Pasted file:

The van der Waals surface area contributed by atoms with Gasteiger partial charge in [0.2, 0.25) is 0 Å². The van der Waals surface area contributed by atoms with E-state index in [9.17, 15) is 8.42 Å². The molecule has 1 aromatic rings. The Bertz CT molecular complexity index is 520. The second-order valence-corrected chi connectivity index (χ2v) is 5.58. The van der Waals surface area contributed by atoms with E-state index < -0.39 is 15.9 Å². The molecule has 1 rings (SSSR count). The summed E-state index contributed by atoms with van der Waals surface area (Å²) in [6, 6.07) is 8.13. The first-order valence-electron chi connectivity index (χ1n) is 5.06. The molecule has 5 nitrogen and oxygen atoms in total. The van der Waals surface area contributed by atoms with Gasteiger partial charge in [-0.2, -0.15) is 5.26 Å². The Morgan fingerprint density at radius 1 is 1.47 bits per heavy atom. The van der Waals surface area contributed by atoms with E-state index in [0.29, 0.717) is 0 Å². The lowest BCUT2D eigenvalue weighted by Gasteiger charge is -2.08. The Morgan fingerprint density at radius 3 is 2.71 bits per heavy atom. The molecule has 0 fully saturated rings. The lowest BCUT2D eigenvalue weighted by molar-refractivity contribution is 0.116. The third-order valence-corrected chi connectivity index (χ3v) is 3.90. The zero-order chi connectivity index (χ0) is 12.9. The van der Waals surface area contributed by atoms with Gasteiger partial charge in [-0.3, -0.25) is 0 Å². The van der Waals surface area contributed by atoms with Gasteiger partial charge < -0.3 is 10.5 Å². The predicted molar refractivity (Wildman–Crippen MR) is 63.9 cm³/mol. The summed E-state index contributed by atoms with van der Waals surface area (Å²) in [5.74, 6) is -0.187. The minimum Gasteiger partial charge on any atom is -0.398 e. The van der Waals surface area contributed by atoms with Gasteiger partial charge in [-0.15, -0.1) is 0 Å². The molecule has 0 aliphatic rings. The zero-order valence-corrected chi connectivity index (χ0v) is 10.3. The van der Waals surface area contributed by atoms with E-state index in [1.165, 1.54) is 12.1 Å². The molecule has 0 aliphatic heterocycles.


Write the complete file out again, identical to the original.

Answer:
The van der Waals surface area contributed by atoms with Gasteiger partial charge in [0.2, 0.25) is 0 Å². The van der Waals surface area contributed by atoms with E-state index in [9.17, 15) is 8.42 Å². The molecule has 1 aromatic rings. The Bertz CT molecular complexity index is 520. The second-order valence-corrected chi connectivity index (χ2v) is 5.58. The van der Waals surface area contributed by atoms with E-state index < -0.39 is 15.9 Å². The molecule has 1 rings (SSSR count). The summed E-state index contributed by atoms with van der Waals surface area (Å²) in [6, 6.07) is 8.13. The first-order valence-electron chi connectivity index (χ1n) is 5.06. The molecule has 5 nitrogen and oxygen atoms in total. The van der Waals surface area contributed by atoms with Gasteiger partial charge in [-0.2, -0.15) is 5.26 Å². The Morgan fingerprint density at radius 1 is 1.47 bits per heavy atom. The van der Waals surface area contributed by atoms with E-state index in [0.29, 0.717) is 0 Å². The lowest BCUT2D eigenvalue weighted by Gasteiger charge is -2.08. The Morgan fingerprint density at radius 3 is 2.71 bits per heavy atom. The molecule has 0 fully saturated rings. The lowest BCUT2D eigenvalue weighted by molar-refractivity contribution is 0.116. The third-order valence-corrected chi connectivity index (χ3v) is 3.90. The zero-order chi connectivity index (χ0) is 12.9. The van der Waals surface area contributed by atoms with Gasteiger partial charge in [-0.3, -0.25) is 0 Å². The van der Waals surface area contributed by atoms with Gasteiger partial charge < -0.3 is 10.5 Å². The predicted molar refractivity (Wildman–Crippen MR) is 63.9 cm³/mol. The summed E-state index contributed by atoms with van der Waals surface area (Å²) in [5.74, 6) is -0.187. The minimum Gasteiger partial charge on any atom is -0.398 e. The van der Waals surface area contributed by atoms with Gasteiger partial charge in [-0.15, -0.1) is 0 Å². The molecule has 0 aliphatic rings. The zero-order valence-corrected chi connectivity index (χ0v) is 10.3. The van der Waals surface area contributed by atoms with E-state index in [1.165, 1.54) is 12.1 Å². The molecule has 0 aliphatic heterocycles.